It wasn’t all that long ago when virtually all of sub-Saharan Africa’s exports were destined for Europe and North America.
But the winds of Africa’s trade have shifted over the past decade. There has been a massive reorientation towards other developing countries, in particular China and India.
Like Janus, the Roman god, Africa’s trade is now, as it were, facing both east and west.
Our latest Regional Economic Outlook for sub-Saharan Africa looks closely at these developments and its policy implications.
In addition to the well-known gains from international trade, Africa’s trade reorientation is also beneficial because it has broadened the region’s export base and linked Africa more strongly to rapidly growing parts of the global economy. These changes will help reduce the volatility of exports and improve prospects for robust economic growth in Africa.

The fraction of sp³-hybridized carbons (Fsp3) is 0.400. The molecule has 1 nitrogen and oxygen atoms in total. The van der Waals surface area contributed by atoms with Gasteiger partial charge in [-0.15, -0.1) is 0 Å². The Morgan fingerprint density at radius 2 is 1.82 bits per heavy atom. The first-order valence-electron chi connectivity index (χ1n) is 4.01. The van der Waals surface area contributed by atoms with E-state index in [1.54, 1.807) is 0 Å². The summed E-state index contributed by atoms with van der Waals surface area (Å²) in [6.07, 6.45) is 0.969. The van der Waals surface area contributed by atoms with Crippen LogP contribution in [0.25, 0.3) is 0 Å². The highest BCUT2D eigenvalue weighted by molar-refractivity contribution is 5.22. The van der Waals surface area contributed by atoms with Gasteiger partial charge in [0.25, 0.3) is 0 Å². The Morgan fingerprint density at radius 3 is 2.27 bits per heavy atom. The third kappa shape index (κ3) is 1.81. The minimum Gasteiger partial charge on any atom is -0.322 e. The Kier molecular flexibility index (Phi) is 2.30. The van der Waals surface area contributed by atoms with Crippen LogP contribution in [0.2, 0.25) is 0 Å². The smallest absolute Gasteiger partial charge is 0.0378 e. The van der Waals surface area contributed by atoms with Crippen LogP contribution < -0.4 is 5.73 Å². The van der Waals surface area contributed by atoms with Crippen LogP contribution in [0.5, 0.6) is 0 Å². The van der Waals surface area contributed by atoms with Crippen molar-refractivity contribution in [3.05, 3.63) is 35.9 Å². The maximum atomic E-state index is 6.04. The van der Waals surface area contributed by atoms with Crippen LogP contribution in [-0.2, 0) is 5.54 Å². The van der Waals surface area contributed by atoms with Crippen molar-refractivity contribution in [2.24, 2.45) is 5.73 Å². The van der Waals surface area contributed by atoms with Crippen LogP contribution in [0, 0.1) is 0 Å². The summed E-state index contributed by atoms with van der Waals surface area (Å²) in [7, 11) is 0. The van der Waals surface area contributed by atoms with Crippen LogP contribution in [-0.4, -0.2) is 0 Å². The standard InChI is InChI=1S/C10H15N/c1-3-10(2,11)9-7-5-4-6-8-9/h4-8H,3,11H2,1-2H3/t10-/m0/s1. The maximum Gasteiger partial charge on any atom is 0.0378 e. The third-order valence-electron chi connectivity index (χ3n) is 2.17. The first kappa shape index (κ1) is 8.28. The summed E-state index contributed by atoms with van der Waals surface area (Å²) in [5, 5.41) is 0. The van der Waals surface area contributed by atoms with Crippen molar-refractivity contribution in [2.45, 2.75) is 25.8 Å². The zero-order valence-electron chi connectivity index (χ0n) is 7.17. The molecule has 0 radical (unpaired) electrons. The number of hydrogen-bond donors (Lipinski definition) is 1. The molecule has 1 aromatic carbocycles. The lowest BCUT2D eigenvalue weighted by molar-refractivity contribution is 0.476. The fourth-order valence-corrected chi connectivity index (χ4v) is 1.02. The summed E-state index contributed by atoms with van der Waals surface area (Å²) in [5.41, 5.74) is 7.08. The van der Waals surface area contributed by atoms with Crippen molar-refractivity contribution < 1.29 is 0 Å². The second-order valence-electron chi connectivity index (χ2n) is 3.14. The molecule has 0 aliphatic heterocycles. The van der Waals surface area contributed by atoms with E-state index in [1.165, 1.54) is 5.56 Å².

Filed under: Africa, Asia, Economic outlook, Emerging Markets, International Monetary Fund, Low-income countries | Tagged: China, commodity prices, export base, export diversification, exports, financial linkages, global financial crisis, IMF, iMFdirect, India, International Monetary Fund, market access, natural resources, social safety nets, trade, trade partners | 6 Comments »